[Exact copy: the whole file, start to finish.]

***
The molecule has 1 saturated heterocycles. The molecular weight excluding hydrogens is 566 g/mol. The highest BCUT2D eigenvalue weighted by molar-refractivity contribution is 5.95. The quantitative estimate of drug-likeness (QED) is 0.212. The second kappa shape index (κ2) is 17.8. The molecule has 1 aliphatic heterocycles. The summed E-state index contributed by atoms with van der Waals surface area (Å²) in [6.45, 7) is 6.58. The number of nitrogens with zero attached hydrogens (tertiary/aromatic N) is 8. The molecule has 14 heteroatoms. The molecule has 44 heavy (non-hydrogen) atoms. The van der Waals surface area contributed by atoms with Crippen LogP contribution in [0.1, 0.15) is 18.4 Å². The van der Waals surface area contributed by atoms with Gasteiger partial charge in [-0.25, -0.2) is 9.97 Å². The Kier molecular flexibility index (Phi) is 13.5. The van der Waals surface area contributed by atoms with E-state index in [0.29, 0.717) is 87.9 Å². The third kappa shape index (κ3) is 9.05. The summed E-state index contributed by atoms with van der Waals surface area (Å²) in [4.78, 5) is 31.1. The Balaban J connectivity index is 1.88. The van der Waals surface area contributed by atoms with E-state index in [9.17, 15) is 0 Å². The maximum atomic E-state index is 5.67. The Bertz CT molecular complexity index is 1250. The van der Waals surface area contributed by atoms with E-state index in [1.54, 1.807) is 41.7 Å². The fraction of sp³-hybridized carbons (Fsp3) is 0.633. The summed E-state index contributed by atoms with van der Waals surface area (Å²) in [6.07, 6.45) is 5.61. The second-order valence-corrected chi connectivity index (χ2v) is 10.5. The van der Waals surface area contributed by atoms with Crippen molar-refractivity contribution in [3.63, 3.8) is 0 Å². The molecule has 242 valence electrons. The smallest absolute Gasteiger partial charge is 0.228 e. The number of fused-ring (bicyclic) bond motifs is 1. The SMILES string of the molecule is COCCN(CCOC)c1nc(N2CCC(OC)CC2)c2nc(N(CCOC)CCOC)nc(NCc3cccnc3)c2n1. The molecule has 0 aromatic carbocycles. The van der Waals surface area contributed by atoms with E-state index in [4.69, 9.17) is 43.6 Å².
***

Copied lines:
The molecule has 1 saturated heterocycles. The molecular weight excluding hydrogens is 566 g/mol. The highest BCUT2D eigenvalue weighted by molar-refractivity contribution is 5.95. The quantitative estimate of drug-likeness (QED) is 0.212. The second kappa shape index (κ2) is 17.8. The molecule has 1 aliphatic heterocycles. The summed E-state index contributed by atoms with van der Waals surface area (Å²) in [6.45, 7) is 6.58. The number of nitrogens with zero attached hydrogens (tertiary/aromatic N) is 8. The molecule has 14 heteroatoms. The molecule has 44 heavy (non-hydrogen) atoms. The van der Waals surface area contributed by atoms with Crippen LogP contribution in [0.1, 0.15) is 18.4 Å². The van der Waals surface area contributed by atoms with Gasteiger partial charge in [-0.25, -0.2) is 9.97 Å². The Kier molecular flexibility index (Phi) is 13.5. The van der Waals surface area contributed by atoms with E-state index in [0.29, 0.717) is 87.9 Å². The third kappa shape index (κ3) is 9.05. The summed E-state index contributed by atoms with van der Waals surface area (Å²) in [4.78, 5) is 31.1. The Balaban J connectivity index is 1.88. The van der Waals surface area contributed by atoms with E-state index in [9.17, 15) is 0 Å². The maximum atomic E-state index is 5.67. The Bertz CT molecular complexity index is 1250. The van der Waals surface area contributed by atoms with E-state index in [1.54, 1.807) is 41.7 Å². The fraction of sp³-hybridized carbons (Fsp3) is 0.633. The summed E-state index contributed by atoms with van der Waals surface area (Å²) in [6.07, 6.45) is 5.61. The second-order valence-corrected chi connectivity index (χ2v) is 10.5. The van der Waals surface area contributed by atoms with Crippen molar-refractivity contribution in [3.63, 3.8) is 0 Å². The molecule has 242 valence electrons. The smallest absolute Gasteiger partial charge is 0.228 e. The number of fused-ring (bicyclic) bond motifs is 1. The SMILES string of the molecule is COCCN(CCOC)c1nc(N2CCC(OC)CC2)c2nc(N(CCOC)CCOC)nc(NCc3cccnc3)c2n1. The molecule has 0 aromatic carbocycles. The van der Waals surface area contributed by atoms with E-state index in [4.69, 9.17) is 43.6 Å².